Legislation to create a statewide standard on where sex offenders can be placed was the subject of a Capitol hearing Thursday. The bill’s cosponsor, Merill Republican Representative Don Friske, said placing released sex offenders in communities is a hot button issue. “Each of us know, as representatives, there is nothing that fills a school auditorium quicker than trying to reintegrate a sex offender into your community,” Friske told the Assembly Committee on Corrections and the Courts. “As distastefully as I find that, and as troubling as a I find that, we’ll take ours, we don’t want yours.”

There are now more than one hundred such ordinances around the state, up from just 26 two years ago, and Friske said that trend could put communities which don’t enact such restrictions at a disadvantage. “Eventually you’re going to get to a point where your are isolating those communities and moving those sex offenders that require placement by Department of Corrections into areas that the offender’s not familiar with, but more importantly where the community’s not familiar with them.”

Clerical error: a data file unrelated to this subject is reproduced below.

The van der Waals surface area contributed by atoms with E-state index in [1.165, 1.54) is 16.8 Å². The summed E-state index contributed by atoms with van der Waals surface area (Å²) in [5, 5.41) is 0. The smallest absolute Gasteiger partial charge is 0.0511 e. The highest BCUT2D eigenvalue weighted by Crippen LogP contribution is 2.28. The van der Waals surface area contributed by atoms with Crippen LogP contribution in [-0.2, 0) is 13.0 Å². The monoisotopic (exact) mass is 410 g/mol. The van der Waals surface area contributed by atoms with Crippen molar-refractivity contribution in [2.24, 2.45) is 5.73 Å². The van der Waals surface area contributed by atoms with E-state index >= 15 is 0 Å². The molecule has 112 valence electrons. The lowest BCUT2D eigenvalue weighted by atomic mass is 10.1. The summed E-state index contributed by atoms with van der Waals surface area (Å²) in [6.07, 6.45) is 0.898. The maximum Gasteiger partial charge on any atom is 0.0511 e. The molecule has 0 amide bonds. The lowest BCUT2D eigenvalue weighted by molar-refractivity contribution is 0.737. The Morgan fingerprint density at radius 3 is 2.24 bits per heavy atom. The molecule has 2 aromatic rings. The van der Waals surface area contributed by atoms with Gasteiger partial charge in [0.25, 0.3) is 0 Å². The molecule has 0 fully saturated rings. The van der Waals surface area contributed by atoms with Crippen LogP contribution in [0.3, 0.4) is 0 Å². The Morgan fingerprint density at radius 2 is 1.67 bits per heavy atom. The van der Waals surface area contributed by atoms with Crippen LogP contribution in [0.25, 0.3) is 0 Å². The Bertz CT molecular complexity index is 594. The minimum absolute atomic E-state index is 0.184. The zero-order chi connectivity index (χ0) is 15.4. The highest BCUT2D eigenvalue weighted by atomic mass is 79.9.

The bill (AB 759) prohibits local municipalities from creating ordinances to restrict placement of sex offenders by the Department of Corrections. One such ordinance is in Sheboygan, where Jim Gischia is Common Council president. “There’s been an awakening in our community, and our community now understands that previous policies or current policies have turned Sheboygan into an oasis for hundreds of sex offenders,” Gischia told the committee. Alderman Steve Olson of Franklin, the first city to pass such an ordinance, said his Milwaukee suburb was victimized by its larger neighbor and enacted the ordinance to protect itself. 

But should the state Department of Corrections be able to place released sex offenders in the communities where they offended, even if those communities object? State Representative Mark Gundrum isn’t so sure. “I’ve seen the Department of Corrections place a twice convicted child molester right next door to a home with seven young children,” said the New Berlin Republican. “I know that there are placement decisions that aren’t always perfect . . . we strive to do the best that we can,” said Melissa Roberts with the Department of Corrections, testifying in favor of the bill. “We feel that this (bill) will foster the communication on the local level, between our agents who are there in the community . . . and law enforcement.”

Bob Hague (1:10 MP3) AUDIO: Bob Hague reports (1:10 MP3)

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